In a guideline draft, the United States Preventive Services Task Force (USPSTF) has recommended screening for colorectal cancer should begin at age 45 for all asymptomatic, average-risk adults.

The guideline draft says screening should be continued at recommended intervals until the age of 75. For patients between the ages of 76 and 85, the decision to continue screening for colorectal cancer should be based on an “individualized assessment of the benefits and harms associated with screening,” according to Medpage Today.

In a statement, USPSTF said, “Colorectal cancer screening saves lives. For the first time, the Task Force is now able to recommend that all adults ages 45 to 75 be screened to reduce their risk of dying from this disease.”

The recommendations lower the age for initiating screening from 50 to 45. The draft change has been made in response to recent evidence that the incidence of colorectal cancer is increasing among people who are below 50.

The American Cancer Society (ACS) has also recommended that screening should begin at the age of 45 for average-risk individuals.

The American Gastroenterological Association (AGA) recommends screening age 50 for average-risk adults and 45 for Blacks.

In the United States, colorectal cancer is the third leading cause of cancer death but more than 25% of adults aged 50 to 75 are never screened for the disease.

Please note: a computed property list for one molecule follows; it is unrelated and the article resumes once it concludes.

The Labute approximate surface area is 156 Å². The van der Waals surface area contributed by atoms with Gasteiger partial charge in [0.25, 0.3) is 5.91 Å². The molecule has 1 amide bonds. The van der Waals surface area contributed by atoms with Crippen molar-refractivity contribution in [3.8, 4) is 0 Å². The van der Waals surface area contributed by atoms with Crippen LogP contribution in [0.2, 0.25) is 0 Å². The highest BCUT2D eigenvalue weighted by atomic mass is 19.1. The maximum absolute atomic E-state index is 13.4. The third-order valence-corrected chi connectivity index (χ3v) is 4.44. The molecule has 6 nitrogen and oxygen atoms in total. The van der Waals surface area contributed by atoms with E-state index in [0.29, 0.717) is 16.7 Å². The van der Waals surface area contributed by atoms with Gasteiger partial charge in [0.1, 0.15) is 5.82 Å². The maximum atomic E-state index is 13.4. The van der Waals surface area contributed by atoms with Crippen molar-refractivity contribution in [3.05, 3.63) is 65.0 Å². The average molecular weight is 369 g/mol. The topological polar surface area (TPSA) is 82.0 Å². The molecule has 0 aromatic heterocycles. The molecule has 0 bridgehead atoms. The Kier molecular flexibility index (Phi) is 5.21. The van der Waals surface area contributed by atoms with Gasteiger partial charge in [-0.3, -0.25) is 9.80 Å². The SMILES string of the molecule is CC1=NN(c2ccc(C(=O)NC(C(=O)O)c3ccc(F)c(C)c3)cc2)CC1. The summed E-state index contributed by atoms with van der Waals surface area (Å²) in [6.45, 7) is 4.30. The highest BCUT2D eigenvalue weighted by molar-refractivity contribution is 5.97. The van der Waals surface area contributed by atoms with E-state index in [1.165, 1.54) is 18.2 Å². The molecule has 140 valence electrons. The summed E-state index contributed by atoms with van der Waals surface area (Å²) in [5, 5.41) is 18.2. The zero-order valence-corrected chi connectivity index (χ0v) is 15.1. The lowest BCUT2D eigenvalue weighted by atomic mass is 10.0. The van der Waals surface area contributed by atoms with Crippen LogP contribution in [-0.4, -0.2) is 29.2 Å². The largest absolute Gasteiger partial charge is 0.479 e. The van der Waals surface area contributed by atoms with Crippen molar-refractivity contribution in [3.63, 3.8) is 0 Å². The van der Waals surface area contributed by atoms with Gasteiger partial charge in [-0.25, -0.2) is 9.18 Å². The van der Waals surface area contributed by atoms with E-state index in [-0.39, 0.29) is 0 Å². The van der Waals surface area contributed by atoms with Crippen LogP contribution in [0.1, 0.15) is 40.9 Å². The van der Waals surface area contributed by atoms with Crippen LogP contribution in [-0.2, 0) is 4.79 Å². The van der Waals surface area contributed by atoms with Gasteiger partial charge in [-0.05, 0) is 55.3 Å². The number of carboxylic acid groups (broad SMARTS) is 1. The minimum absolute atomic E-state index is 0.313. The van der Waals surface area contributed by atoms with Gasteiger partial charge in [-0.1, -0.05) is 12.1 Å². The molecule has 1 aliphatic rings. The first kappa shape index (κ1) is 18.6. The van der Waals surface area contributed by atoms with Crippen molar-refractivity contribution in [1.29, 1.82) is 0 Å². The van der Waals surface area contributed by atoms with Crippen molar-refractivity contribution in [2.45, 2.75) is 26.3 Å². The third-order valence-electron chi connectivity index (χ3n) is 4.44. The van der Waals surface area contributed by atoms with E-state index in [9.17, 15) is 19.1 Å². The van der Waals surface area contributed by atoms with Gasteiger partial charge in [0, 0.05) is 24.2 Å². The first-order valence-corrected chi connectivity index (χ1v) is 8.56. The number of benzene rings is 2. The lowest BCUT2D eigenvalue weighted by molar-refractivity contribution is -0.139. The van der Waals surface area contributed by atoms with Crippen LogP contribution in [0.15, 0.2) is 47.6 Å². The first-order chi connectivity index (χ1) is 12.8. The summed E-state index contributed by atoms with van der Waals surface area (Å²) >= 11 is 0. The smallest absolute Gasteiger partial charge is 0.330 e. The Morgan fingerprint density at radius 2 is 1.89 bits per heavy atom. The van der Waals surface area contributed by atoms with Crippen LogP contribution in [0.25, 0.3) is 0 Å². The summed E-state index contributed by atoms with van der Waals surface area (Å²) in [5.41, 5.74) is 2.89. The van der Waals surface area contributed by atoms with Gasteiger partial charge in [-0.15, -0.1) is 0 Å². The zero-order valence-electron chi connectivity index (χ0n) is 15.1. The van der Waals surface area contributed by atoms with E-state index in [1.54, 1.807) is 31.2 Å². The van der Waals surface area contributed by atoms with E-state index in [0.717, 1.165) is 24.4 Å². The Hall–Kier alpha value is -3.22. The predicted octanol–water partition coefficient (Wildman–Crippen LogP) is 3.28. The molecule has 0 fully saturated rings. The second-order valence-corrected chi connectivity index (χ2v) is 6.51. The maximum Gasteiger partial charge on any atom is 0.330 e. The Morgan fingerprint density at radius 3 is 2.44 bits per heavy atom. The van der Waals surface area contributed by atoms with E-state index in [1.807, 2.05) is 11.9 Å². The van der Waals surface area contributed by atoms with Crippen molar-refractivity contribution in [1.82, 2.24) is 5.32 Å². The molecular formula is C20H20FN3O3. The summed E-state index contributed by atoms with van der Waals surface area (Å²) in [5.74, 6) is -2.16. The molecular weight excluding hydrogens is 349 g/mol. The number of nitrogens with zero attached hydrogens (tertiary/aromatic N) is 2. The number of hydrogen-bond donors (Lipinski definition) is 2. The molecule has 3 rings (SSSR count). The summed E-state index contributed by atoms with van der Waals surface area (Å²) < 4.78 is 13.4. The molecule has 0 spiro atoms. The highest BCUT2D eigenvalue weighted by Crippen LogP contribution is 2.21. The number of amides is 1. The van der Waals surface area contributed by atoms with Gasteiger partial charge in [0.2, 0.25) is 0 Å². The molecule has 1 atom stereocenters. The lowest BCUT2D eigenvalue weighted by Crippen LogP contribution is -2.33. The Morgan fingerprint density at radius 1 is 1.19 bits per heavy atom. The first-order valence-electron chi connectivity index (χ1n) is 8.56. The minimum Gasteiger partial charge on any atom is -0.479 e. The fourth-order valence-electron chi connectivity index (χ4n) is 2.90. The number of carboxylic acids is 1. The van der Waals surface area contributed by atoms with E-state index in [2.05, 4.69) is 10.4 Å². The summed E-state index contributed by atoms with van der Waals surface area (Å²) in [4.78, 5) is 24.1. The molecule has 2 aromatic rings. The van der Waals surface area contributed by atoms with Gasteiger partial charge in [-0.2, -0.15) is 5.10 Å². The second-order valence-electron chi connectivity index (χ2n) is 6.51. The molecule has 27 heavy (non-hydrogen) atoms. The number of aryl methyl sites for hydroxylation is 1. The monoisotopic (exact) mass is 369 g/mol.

USPSTF chair Dr. Alex Krist said, “Unfortunately not enough people in the U.S. receive this effective service that has been proven to save lives. We hope that this recommendation to screen people ages 45 to 75 for colorectal cancer will encourage more screening and reduce people’s risk of dying from this disease.”

Member of USPSTF Dr. Michael Barry said, “Screening earlier will help prevent more people from dying from colorectal cancer.”

The new draft guidelines support different types of screening strategies, such as stool-based tests and direct visualization of the colon. However, tests such as serum and urine tests and capsule endoscopy have not been included because of limited evidence.

The USPSTF recommends high-sensitivity stool testing, fecal immunochemical testing, and stool DNA testing.

Another member of USPSTF, Dr. Martha Kubik, said, “We urge primary care clinicians to discuss the pros and cons of the various recommended options with their patients to help decide which test is best for each person.” The article was published on Medpage Today.